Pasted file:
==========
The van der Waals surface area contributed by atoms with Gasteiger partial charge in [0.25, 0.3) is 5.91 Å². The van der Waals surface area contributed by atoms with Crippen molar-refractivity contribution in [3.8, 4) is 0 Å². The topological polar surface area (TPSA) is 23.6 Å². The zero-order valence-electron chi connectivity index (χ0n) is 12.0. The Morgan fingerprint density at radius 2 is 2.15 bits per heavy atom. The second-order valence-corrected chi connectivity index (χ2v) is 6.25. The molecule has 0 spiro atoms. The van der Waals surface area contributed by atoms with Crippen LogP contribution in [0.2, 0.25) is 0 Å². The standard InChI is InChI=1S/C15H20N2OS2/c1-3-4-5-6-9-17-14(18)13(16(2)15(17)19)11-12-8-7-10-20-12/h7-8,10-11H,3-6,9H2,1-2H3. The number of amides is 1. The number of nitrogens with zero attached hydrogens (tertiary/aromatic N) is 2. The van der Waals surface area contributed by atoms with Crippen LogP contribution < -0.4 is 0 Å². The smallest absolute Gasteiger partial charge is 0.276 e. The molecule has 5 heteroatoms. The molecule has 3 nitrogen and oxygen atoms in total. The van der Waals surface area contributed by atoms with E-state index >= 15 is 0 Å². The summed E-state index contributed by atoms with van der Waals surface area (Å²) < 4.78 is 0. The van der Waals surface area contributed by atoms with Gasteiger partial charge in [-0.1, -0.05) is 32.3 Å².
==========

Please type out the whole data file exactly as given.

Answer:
The van der Waals surface area contributed by atoms with Gasteiger partial charge in [0.25, 0.3) is 5.91 Å². The van der Waals surface area contributed by atoms with Crippen molar-refractivity contribution in [3.8, 4) is 0 Å². The topological polar surface area (TPSA) is 23.6 Å². The zero-order valence-electron chi connectivity index (χ0n) is 12.0. The Morgan fingerprint density at radius 2 is 2.15 bits per heavy atom. The second-order valence-corrected chi connectivity index (χ2v) is 6.25. The molecule has 0 spiro atoms. The van der Waals surface area contributed by atoms with Crippen LogP contribution in [0.2, 0.25) is 0 Å². The standard InChI is InChI=1S/C15H20N2OS2/c1-3-4-5-6-9-17-14(18)13(16(2)15(17)19)11-12-8-7-10-20-12/h7-8,10-11H,3-6,9H2,1-2H3. The number of amides is 1. The number of nitrogens with zero attached hydrogens (tertiary/aromatic N) is 2. The van der Waals surface area contributed by atoms with Crippen LogP contribution < -0.4 is 0 Å². The smallest absolute Gasteiger partial charge is 0.276 e. The molecule has 5 heteroatoms. The molecule has 3 nitrogen and oxygen atoms in total. The van der Waals surface area contributed by atoms with E-state index >= 15 is 0 Å². The summed E-state index contributed by atoms with van der Waals surface area (Å²) < 4.78 is 0. The van der Waals surface area contributed by atoms with Gasteiger partial charge in [-0.1, -0.05) is 32.3 Å².